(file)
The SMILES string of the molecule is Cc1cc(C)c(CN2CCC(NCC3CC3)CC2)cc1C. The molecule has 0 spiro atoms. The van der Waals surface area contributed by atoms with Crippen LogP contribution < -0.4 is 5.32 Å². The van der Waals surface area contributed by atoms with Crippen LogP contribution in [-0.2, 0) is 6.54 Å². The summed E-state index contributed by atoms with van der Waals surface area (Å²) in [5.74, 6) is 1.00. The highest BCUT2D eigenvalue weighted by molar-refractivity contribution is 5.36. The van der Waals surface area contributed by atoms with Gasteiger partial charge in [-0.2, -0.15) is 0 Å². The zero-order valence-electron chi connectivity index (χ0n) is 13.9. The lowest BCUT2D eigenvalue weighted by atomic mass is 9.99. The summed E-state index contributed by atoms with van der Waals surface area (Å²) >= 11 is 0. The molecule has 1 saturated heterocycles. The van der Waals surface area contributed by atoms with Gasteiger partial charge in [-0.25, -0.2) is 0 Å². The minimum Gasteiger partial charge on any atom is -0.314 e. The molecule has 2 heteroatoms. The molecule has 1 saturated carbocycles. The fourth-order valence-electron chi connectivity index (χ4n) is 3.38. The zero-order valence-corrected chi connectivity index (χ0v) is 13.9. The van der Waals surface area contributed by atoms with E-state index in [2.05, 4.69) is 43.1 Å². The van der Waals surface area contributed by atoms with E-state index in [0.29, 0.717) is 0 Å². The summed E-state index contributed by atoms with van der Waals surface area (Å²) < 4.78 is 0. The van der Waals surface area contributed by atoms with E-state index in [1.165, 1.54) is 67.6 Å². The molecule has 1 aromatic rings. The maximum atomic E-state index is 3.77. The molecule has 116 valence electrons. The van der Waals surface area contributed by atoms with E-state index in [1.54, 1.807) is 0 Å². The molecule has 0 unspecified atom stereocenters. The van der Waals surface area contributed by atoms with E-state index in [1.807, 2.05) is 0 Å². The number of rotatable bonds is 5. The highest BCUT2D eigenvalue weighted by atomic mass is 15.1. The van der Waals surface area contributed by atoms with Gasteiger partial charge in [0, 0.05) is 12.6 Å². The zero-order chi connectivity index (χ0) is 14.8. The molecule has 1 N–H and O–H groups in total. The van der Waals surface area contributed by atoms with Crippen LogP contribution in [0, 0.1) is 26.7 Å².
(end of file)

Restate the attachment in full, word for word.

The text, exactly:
The SMILES string of the molecule is Cc1cc(C)c(CN2CCC(NCC3CC3)CC2)cc1C. The molecule has 0 spiro atoms. The van der Waals surface area contributed by atoms with Crippen LogP contribution < -0.4 is 5.32 Å². The van der Waals surface area contributed by atoms with Crippen LogP contribution in [-0.2, 0) is 6.54 Å². The summed E-state index contributed by atoms with van der Waals surface area (Å²) in [5.74, 6) is 1.00. The highest BCUT2D eigenvalue weighted by molar-refractivity contribution is 5.36. The van der Waals surface area contributed by atoms with Gasteiger partial charge in [-0.2, -0.15) is 0 Å². The zero-order valence-electron chi connectivity index (χ0n) is 13.9. The lowest BCUT2D eigenvalue weighted by atomic mass is 9.99. The summed E-state index contributed by atoms with van der Waals surface area (Å²) >= 11 is 0. The molecule has 1 saturated heterocycles. The van der Waals surface area contributed by atoms with Gasteiger partial charge in [-0.25, -0.2) is 0 Å². The minimum Gasteiger partial charge on any atom is -0.314 e. The molecule has 2 heteroatoms. The molecule has 1 saturated carbocycles. The fourth-order valence-electron chi connectivity index (χ4n) is 3.38. The zero-order valence-corrected chi connectivity index (χ0v) is 13.9. The van der Waals surface area contributed by atoms with E-state index in [2.05, 4.69) is 43.1 Å². The van der Waals surface area contributed by atoms with E-state index in [0.29, 0.717) is 0 Å². The summed E-state index contributed by atoms with van der Waals surface area (Å²) < 4.78 is 0. The van der Waals surface area contributed by atoms with E-state index in [1.165, 1.54) is 67.6 Å². The molecule has 1 aromatic rings. The maximum atomic E-state index is 3.77. The molecule has 116 valence electrons. The van der Waals surface area contributed by atoms with E-state index in [1.54, 1.807) is 0 Å². The molecule has 0 unspecified atom stereocenters. The van der Waals surface area contributed by atoms with E-state index in [1.807, 2.05) is 0 Å². The number of rotatable bonds is 5. The highest BCUT2D eigenvalue weighted by atomic mass is 15.1. The van der Waals surface area contributed by atoms with Gasteiger partial charge in [0, 0.05) is 12.6 Å². The zero-order chi connectivity index (χ0) is 14.8. The molecule has 1 N–H and O–H groups in total. The van der Waals surface area contributed by atoms with Crippen LogP contribution in [0, 0.1) is 26.7 Å².